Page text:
A young woman backpacking in Colorado encountered another woman hobbling down a mountain trail. On one foot she wore an improvised shoe made of green twigs wrapped with a strip of cloth. “I lost one boot crossing a stream,” she explained. “Hope I can get down the mountain before dark.”

The first hiker reached into her own pack and took out a spare sandal. “Wear this,” she said. “You can mail it to me when you get home.”

The woman gratefully accepted the sandal and set off down the trail. A few days later the sandal arrived in the mail with a note saying: “I passed several people who noticed my predicament, but you’re the only one who offered any help. It made all the difference. Thanks for sharing your sandal with me.”

  • Sometimes it’s the little gestures that can make all the difference!


  • “So he went to him and bandaged his wounds, pouring on oil and wine; and he set him on his own animal, brought him to an inn, and took care of him.” (Luke 10:34).
  • Look at the six action words here: Went to him, bandaged his wounds, poured in oil and wine, set him on his donkey, brought him to an inn, and took care of him.
  • Love is an action word: “We know what real love is because Jesus gave up his life for us. So we also ought to give up our lives for our brothers and sisters. If someone has enough money to live well and sees a brother or sister in need but shows no compassion—how can God’s love be in that person? Dear children, let’s not merely say that we love each other; let us show the truth by our actions.” (1 John 3:14-16, NLT).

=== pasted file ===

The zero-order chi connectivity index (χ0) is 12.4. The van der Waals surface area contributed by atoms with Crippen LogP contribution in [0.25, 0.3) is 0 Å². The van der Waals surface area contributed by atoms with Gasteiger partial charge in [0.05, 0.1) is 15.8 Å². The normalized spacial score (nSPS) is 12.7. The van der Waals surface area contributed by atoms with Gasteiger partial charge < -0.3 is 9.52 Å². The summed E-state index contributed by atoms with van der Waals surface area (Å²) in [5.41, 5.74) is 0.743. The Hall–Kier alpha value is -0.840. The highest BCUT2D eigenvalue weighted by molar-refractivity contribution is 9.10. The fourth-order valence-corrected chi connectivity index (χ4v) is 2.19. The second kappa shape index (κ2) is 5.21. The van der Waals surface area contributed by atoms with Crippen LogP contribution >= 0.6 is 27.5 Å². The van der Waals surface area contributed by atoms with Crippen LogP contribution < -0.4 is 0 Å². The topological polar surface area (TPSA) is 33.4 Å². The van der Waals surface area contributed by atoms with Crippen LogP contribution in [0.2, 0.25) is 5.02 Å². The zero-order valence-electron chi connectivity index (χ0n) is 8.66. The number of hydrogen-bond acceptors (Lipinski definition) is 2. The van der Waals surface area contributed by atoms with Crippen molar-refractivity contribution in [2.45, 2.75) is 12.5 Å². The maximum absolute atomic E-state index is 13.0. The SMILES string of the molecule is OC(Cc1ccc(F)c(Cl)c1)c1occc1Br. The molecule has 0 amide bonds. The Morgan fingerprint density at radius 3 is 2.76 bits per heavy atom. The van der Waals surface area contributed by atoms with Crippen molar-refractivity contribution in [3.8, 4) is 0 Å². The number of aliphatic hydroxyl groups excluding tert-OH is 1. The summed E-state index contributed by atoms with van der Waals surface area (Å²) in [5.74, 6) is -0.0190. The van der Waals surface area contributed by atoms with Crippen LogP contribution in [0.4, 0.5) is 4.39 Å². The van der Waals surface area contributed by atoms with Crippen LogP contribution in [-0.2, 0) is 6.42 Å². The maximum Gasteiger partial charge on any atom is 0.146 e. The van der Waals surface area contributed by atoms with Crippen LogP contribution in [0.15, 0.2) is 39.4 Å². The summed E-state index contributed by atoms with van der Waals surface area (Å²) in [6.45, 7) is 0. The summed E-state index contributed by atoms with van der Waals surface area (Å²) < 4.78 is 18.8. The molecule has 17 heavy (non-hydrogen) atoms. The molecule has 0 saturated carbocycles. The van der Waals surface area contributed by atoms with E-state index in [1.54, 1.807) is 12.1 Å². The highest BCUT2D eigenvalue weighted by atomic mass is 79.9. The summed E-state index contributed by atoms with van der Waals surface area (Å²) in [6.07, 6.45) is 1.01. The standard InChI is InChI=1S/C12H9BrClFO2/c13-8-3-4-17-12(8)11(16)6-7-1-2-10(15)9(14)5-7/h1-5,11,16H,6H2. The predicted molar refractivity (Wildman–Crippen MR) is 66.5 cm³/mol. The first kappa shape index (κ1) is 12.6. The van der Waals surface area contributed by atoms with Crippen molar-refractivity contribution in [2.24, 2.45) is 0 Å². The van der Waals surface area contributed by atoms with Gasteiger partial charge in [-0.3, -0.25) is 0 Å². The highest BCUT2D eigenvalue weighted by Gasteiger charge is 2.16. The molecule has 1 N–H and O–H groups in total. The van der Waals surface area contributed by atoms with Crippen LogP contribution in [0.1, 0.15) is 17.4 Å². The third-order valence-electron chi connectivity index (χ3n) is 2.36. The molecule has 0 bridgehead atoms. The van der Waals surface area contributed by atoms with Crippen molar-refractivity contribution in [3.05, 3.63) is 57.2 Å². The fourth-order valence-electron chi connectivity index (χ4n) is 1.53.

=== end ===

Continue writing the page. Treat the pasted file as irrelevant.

“35 On the next day, when he departed, he took out two denarii, gave them to the innkeeper, and said to him, ‘Take care of him; and whatever more you spend, when I come again, I will repay you.’ 36 So which of these three do you think was neighbor to him who fell among the thieves?” 37 And he said, “He who showed mercy on him.” Then Jesus said to him, “Go and do likewise.” (Luke 10:35-37).

  • Sometimes compassion costs something. Are we too selfish to help those in need?


Jesus said: “A new commandment I give to you, that you love one another; as I have loved you, that you also love one another. By this all will know that you are My disciples, if you have love for one another.” (John 13:34-35, NKJV).

  • What will show people we are true Christians? Our love for one another!


  • The Thieves: “What’s yours is mine, and I’ll take it.”                            “Beat him up.”
  • The Priest and Levite: “What’s mine is mine, and I’ll keep it.”           “Pass him up.”
  • The Good Samaritan: “What’s mine is God’s, and I’ll share it.”         “Pick him up.”

APPLICATION: Who are you most like in the story?

  • Are you a thief, looking to take from others?
  • Are you like the priest or Levite, unwilling to help others?
  • Or are you like the Good Samaritan, looking for ways to show God’s love to others?

QUOTE: “All that is necessary for evil to prosper is that enough good men do nothing.” (Edmund Burke). Let’s refuse to do nothing!


About Chris Jordan

Husband. Father. Author. Pastor. High School Bible Teacher. Follower of Jesus. And I enjoy a good cup of coffee!
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One Response to The Storyteller – The Parables of Jesus #3: Who’s My Neighbor? #Sermon of the Week

  1. thesonishere says:

    I like that parable of the good samertain